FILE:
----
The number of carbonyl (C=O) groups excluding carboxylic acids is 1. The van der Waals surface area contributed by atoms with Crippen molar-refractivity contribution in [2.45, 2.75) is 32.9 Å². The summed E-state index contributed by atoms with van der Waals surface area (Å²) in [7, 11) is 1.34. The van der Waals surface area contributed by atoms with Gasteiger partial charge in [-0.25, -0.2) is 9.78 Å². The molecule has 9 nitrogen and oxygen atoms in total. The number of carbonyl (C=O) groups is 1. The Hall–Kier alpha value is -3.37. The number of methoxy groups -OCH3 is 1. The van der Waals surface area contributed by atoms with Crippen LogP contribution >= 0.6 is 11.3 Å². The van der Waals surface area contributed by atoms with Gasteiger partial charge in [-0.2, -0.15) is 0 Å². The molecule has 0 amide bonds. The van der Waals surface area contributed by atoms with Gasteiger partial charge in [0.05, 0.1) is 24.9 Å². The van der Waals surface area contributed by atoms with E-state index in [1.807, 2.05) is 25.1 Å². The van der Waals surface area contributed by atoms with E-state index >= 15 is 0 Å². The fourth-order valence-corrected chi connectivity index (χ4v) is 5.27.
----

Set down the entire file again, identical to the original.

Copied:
The number of carbonyl (C=O) groups excluding carboxylic acids is 1. The van der Waals surface area contributed by atoms with Crippen molar-refractivity contribution in [2.45, 2.75) is 32.9 Å². The summed E-state index contributed by atoms with van der Waals surface area (Å²) in [7, 11) is 1.34. The van der Waals surface area contributed by atoms with Gasteiger partial charge in [-0.25, -0.2) is 9.78 Å². The molecule has 9 nitrogen and oxygen atoms in total. The number of carbonyl (C=O) groups is 1. The Hall–Kier alpha value is -3.37. The number of methoxy groups -OCH3 is 1. The van der Waals surface area contributed by atoms with Crippen LogP contribution >= 0.6 is 11.3 Å². The van der Waals surface area contributed by atoms with Gasteiger partial charge in [-0.2, -0.15) is 0 Å². The molecule has 0 amide bonds. The van der Waals surface area contributed by atoms with Gasteiger partial charge in [0.05, 0.1) is 24.9 Å². The van der Waals surface area contributed by atoms with E-state index in [1.807, 2.05) is 25.1 Å². The van der Waals surface area contributed by atoms with E-state index >= 15 is 0 Å². The fourth-order valence-corrected chi connectivity index (χ4v) is 5.27.